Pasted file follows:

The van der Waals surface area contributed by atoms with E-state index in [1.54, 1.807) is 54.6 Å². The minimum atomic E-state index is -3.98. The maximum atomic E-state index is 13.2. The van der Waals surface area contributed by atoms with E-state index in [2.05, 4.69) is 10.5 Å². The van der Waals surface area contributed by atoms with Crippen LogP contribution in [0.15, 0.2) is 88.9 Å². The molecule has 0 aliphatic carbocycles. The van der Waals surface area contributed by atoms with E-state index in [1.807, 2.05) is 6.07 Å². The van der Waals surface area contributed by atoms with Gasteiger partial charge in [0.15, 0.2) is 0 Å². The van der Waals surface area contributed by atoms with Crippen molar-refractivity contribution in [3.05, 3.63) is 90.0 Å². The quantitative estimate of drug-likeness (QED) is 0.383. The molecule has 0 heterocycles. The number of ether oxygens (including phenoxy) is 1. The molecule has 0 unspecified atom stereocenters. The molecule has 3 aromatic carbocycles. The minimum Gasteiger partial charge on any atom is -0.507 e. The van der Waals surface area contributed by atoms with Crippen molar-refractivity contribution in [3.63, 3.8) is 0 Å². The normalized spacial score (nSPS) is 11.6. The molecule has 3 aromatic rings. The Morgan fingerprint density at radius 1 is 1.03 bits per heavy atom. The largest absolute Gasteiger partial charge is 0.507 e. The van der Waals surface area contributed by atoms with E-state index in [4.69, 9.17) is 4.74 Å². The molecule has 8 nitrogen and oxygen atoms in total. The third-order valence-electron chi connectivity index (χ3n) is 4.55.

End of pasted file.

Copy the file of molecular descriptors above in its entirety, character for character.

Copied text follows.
The van der Waals surface area contributed by atoms with E-state index in [1.54, 1.807) is 54.6 Å². The minimum atomic E-state index is -3.98. The maximum atomic E-state index is 13.2. The van der Waals surface area contributed by atoms with E-state index in [2.05, 4.69) is 10.5 Å². The van der Waals surface area contributed by atoms with Crippen LogP contribution in [0.15, 0.2) is 88.9 Å². The molecule has 0 aliphatic carbocycles. The van der Waals surface area contributed by atoms with E-state index in [1.807, 2.05) is 6.07 Å². The van der Waals surface area contributed by atoms with Gasteiger partial charge in [0.15, 0.2) is 0 Å². The van der Waals surface area contributed by atoms with Crippen molar-refractivity contribution in [3.05, 3.63) is 90.0 Å². The quantitative estimate of drug-likeness (QED) is 0.383. The molecule has 0 heterocycles. The number of ether oxygens (including phenoxy) is 1. The molecule has 0 unspecified atom stereocenters. The molecule has 3 aromatic carbocycles. The minimum Gasteiger partial charge on any atom is -0.507 e. The van der Waals surface area contributed by atoms with Crippen molar-refractivity contribution in [3.63, 3.8) is 0 Å². The normalized spacial score (nSPS) is 11.6. The molecule has 3 aromatic rings. The Morgan fingerprint density at radius 1 is 1.03 bits per heavy atom. The largest absolute Gasteiger partial charge is 0.507 e. The van der Waals surface area contributed by atoms with E-state index in [4.69, 9.17) is 4.74 Å². The molecule has 8 nitrogen and oxygen atoms in total. The third-order valence-electron chi connectivity index (χ3n) is 4.55.